- The Starving Artist is stubborn about everything. The Thriving Artist is stubborn about the right things.
- The Starving Artist waits to be noticed. The Thriving Artist cultivate patrons.
- The Starving Artist believes he can be creative anywhere. The Thriving Artist goes where creative work is already happening.
- The Starving Artist always works alone. The Thriving Artist collaborates with others.
- The Starving Artist does his work in private. The Thriving Artist practices in public.
- The Starving Artist works for free. The Thriving Artist always works for something.
- The Starving Artist sells out too soon. The Thriving Artist owns his work.
- The Starving Artist masters one craft. The Thriving Artist masters many.
- The Starving Artist despises the need for money. The Thriving Artist makes money to make art.
In the book, these 12 evergreen principles are organised into three main sections: Mindset, Market and Money.
While the examples came from a mix of different industries and genres, they are certainly applicable to the digital age.
Start with a Successful Mindset
To enjoy a thriving and long-term career as an artist, you need to change the way you think. Here, Goins suggests that you should adhere to the following ideas.
Work hard to acquire your skills, and don’t just depend on what your genes has gifted you with. Re-create yourself constantly—like former Chicago Cubs base ball player Adrian Cardenas who pivoted to becoming a writer.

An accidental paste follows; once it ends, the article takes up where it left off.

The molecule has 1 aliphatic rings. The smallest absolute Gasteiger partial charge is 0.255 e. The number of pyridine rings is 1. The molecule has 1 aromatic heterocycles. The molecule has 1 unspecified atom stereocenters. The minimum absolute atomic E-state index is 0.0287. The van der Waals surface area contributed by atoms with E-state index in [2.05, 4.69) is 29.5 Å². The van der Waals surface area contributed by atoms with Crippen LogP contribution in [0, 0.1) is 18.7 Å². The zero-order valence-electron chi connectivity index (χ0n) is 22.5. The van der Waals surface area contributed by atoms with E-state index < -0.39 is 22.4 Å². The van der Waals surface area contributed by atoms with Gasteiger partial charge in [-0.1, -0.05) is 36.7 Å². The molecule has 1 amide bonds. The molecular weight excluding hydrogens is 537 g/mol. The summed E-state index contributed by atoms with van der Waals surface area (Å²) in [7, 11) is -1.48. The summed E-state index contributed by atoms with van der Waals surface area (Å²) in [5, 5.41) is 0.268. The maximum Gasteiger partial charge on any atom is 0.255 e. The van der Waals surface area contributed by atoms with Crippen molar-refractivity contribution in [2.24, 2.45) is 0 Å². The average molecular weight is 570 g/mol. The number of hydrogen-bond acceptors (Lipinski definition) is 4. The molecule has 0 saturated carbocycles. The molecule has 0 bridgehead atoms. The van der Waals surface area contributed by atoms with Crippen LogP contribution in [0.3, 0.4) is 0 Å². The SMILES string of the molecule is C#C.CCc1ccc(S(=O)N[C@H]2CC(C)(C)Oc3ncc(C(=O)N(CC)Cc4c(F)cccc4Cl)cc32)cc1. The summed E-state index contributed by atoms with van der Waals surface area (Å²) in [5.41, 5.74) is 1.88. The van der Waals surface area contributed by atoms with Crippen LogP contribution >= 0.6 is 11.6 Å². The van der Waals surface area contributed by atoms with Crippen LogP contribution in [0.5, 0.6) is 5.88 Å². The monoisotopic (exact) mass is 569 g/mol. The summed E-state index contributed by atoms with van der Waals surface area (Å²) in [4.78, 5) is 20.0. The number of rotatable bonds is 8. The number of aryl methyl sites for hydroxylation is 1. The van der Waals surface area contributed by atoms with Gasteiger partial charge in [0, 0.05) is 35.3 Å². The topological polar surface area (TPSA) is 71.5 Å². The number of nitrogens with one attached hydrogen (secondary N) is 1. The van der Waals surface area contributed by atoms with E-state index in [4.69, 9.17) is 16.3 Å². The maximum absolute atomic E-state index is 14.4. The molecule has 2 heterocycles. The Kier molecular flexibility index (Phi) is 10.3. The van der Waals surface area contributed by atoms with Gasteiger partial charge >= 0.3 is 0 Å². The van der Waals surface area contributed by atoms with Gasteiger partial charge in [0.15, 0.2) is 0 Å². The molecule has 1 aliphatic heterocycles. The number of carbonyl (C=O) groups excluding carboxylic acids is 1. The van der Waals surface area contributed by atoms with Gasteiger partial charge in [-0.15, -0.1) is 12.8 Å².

Steal ideas from others, but don’t just plagiarize their work—instead, adapt, modify and mash-up their work with yours. (Goins calls this the Rule of Creative Theft.)
Become an apprentice to a master. Look for mentors, coaches and advisors who have skills, connections and talents that surpass your own.
Be “strategically stubborn” like Steve Jobs and Jeff Bezos—be willing to take criticism and modify your work accordingly. Embrace the motto of Amazon.com which goes like this: We are stubborn on vision. We are flexible on details.
Ways to Find Your Art’s Market
Elvis Presley would never be “The King” if he hadn’t cultivated a patron like Sam Phillips. Like Elvis, you need to proactively seek a patron, and seek to impress them with your art. Give them value first before you ask for the favour.
Go where the market is—even if it means that you have to uproot yourself to join a new community. Also known as The Rule of the Scene, the main idea is to plug yourself into existing ecosystems of artists, technologists or other intermediaries. (Read my article on Richard Florida’s ideas here.)